Prescription Discount Cards Latest Medicare Reform Tactic

White House to Release Broader Plan

From the WebMD Archives

July 11, 2001 (Washington) -- President George W. Bush is expected to announce a discount card plan as an immediate way of keeping prescription drug prices down for seniors. Depending on how the plan is structured, the savings could be 15% or even higher for Medicare beneficiaries.

While details were limited prior to the rollout of Bush's broader effort to restructure Medicare on Thursday, some experts believe the idea is worth watching particularly since it's worked in the private sector.

For example, Merck-Medco and The Reader's Digest Association launched a prescription drug plan two years ago. Some 40,000 drug stores participate, reportedly offering savings of up to 40%. The enrollment fee for the plan is $25 per person or $40 per household. AARP, formerly known as the American Association of Retired Persons, has a similar approach that yields a drug discount of about 15% for members, according to a source familiar with the program.

"The president's action adds real momentum to achieving a prescription drug benefit in Medicare," said William Novelli, executive director and CEO of AARP, in a statement. However, while the advocacy group praised the pharmacy discount card notion, Novelli said it was not a substitute for a permanent solution to the problem of escalating drug costs.

Jim Manley, press secretary to Sen. Edward Kennedy (D-Mass.) tells WebMD the senator says the drug discount card is just a small step toward solving the Medicare problem.

But the discount card notion is worth exploring, at least in the short run, says Robert Reischauer, former director of the Congressional Budget Office and currently the executive director of the Urban Institute.

"Symbolically, it's important. I think that the administration is saying the legislative process in this country is complex and slow, and we will try to do what we can in the meantime," he says.

One of the pluses of the discount card approach is that it could be set in motion without the political complexities of enabling legislation. However, there are some minuses, says Reischauer.

For example, younger consumers could wind up paying more for prescriptions. "We're talking about redistributing the burden, but right now it's hard to say that the distribution of the burden is equitable, when many of those who have the least ability to pay, and the most pressing need for prescription drugs, pay the highest prices," Reischauer tells WebMD.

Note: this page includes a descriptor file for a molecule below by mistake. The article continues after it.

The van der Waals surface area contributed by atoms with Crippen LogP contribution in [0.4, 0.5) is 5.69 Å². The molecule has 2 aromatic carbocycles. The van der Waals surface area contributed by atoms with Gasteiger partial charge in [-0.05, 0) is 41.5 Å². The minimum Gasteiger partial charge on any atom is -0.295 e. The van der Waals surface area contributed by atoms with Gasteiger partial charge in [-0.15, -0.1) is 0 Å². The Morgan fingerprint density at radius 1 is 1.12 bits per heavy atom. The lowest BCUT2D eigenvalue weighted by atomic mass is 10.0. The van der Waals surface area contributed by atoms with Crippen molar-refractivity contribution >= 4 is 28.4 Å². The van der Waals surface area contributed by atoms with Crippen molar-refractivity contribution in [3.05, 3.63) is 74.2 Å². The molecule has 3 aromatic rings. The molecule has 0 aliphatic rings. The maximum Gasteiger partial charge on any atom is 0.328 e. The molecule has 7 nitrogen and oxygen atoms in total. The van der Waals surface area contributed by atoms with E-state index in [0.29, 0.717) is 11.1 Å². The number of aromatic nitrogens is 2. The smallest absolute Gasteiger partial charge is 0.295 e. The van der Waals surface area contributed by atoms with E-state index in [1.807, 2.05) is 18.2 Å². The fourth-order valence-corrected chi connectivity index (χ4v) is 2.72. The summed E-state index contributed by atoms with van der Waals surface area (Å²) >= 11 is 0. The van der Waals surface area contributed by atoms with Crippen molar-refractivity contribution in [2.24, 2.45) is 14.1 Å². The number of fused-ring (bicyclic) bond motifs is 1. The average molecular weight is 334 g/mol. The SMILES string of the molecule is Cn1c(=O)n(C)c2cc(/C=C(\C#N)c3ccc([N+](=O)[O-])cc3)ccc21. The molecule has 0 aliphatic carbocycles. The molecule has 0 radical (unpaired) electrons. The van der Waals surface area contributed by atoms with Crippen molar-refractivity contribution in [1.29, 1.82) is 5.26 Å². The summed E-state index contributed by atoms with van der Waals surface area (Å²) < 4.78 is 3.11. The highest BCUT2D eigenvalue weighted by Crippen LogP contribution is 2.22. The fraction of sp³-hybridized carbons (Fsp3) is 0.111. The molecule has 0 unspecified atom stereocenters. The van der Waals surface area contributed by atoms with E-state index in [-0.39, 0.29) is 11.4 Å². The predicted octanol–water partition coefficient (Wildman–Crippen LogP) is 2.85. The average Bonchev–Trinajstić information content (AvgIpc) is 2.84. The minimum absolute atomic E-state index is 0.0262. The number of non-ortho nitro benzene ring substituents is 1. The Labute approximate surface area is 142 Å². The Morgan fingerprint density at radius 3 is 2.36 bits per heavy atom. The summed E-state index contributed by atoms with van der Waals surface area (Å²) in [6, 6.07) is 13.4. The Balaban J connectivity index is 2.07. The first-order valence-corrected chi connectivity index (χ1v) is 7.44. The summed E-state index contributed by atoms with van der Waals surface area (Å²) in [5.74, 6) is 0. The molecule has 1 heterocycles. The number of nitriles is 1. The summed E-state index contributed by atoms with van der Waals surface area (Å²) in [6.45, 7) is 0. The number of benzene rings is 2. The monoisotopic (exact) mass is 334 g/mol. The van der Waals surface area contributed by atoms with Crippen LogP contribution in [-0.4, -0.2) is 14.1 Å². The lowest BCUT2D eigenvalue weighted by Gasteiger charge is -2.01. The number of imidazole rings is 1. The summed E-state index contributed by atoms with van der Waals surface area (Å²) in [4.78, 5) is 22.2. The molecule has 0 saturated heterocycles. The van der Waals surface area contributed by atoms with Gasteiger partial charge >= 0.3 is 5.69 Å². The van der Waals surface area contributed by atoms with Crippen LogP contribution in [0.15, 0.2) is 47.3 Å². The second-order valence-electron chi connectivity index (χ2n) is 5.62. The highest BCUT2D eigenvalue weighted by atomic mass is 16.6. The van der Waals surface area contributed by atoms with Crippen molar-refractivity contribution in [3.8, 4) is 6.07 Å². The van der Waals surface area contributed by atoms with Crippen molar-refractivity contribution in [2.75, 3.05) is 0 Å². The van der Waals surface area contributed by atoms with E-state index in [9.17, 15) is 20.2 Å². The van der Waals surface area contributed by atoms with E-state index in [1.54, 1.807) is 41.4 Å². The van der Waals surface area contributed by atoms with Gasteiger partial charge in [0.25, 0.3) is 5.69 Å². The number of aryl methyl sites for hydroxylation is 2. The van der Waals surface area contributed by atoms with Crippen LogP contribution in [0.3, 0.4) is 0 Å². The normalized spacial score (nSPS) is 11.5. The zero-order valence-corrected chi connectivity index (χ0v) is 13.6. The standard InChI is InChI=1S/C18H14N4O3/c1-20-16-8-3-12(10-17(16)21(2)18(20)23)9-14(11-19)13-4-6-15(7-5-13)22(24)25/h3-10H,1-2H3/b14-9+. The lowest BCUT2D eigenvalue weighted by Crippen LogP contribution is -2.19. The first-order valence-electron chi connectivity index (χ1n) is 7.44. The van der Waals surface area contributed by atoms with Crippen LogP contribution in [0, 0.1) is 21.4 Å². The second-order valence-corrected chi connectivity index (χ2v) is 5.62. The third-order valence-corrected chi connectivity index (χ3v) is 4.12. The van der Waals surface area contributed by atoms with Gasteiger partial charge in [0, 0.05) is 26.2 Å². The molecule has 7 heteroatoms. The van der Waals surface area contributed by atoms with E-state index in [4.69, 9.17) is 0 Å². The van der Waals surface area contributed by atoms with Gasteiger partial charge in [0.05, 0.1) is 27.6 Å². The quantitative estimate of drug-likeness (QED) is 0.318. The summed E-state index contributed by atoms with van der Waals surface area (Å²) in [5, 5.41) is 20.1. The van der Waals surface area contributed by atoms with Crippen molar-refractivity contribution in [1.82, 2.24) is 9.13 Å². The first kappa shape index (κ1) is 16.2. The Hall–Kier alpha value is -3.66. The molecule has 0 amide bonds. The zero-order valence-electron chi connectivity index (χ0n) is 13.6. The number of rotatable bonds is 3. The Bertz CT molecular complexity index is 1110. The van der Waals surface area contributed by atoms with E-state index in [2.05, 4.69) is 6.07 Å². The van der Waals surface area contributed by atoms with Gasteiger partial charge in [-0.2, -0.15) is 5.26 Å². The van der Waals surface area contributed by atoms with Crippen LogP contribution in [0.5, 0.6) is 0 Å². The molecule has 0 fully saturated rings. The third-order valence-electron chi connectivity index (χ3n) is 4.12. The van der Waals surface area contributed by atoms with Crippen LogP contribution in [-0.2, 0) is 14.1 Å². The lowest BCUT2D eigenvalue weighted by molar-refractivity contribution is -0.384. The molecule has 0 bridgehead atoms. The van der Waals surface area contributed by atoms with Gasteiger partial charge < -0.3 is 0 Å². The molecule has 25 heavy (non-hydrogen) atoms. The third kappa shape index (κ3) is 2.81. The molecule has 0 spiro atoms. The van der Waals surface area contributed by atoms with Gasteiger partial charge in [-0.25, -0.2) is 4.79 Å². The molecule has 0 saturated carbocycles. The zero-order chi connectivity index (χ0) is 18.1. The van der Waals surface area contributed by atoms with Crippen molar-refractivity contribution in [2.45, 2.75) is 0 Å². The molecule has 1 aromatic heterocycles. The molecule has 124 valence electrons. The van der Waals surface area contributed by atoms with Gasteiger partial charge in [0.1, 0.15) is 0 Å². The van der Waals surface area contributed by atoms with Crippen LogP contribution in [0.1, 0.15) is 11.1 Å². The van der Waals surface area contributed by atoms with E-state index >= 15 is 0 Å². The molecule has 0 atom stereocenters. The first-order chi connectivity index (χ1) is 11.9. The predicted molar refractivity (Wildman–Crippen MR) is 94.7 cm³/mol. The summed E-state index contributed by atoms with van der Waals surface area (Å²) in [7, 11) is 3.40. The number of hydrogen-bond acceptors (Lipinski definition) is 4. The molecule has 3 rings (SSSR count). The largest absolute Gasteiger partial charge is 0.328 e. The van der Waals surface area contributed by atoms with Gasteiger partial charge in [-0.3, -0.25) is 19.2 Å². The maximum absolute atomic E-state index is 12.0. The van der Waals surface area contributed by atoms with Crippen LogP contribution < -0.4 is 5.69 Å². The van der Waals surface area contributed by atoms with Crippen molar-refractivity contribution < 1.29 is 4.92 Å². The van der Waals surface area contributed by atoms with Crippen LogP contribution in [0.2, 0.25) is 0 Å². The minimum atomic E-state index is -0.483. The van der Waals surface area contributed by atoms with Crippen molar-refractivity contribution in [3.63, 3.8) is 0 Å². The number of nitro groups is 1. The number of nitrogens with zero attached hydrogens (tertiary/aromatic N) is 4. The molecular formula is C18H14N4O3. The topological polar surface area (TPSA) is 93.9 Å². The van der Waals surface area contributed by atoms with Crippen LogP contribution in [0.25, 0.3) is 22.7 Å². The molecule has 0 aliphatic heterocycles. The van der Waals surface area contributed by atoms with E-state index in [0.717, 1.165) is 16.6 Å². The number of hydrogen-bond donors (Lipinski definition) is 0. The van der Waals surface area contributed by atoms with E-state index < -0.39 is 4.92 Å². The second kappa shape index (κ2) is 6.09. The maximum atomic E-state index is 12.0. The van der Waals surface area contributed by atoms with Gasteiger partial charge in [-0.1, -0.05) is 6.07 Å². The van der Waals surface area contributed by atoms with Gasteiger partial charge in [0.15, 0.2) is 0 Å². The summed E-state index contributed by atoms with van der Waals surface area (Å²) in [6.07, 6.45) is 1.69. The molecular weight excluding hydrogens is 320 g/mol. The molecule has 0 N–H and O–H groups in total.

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PhRMA, the drug company trade association, declined to comment on the discount card idea, although the group supports leaving the prescription drug question largely to the marketplace.

In fact, the Bush administration envisions a competitive system with discount plans vying for seniors' business. But it's not clear what beneficiaries would be getting if they sign up.

"This might be a good thing. It's just not the same as insurance," Tricia Neuman, ScD, a vice president of the Kaiser Family Foundation, tells WebMD. Newman says the proposal coming on the eve of Bush's Medicare reform announcement could actually muddy the waters.

"It throws out a whole new idea that may or may not be workable," says Neuman. "It sounds like you're getting something you're not. They're not extracting a co-pay from you," but, she says, there could be other hidden charges.

On Thursday, the president is expected to recommend basic principles for Medicare reform that would shore up the program financially and add a universal prescription drug benefit. However, a big battle is expected over what the pumped-up program will cost and how much it will rely on managed care.

Capitol Hill is also tackling the broad issue of prescription drugs. On Wednesday, the House passed a measure that would make it legal for Americans to buy mail order drugs made in the U.S. from overseas. That was over the strenuous objections of the FDA and the pharmaceutical industry, which believe the move could flood the country with counterfeit or contaminated drugs.

A broader law was passed last year that would have allowed reimportation by pharmacies, but it was never implemented because of safety concerns. Still, U.S. consumers have been eager to buy drugs from abroad where price controls keep costs down dramatically.

A similar bill is under consideration in the Senate, although Health and Human Services Secretary Tommy Thompson came out Tuesday against drug reimportation as too risky and not cost-effective.

Pagination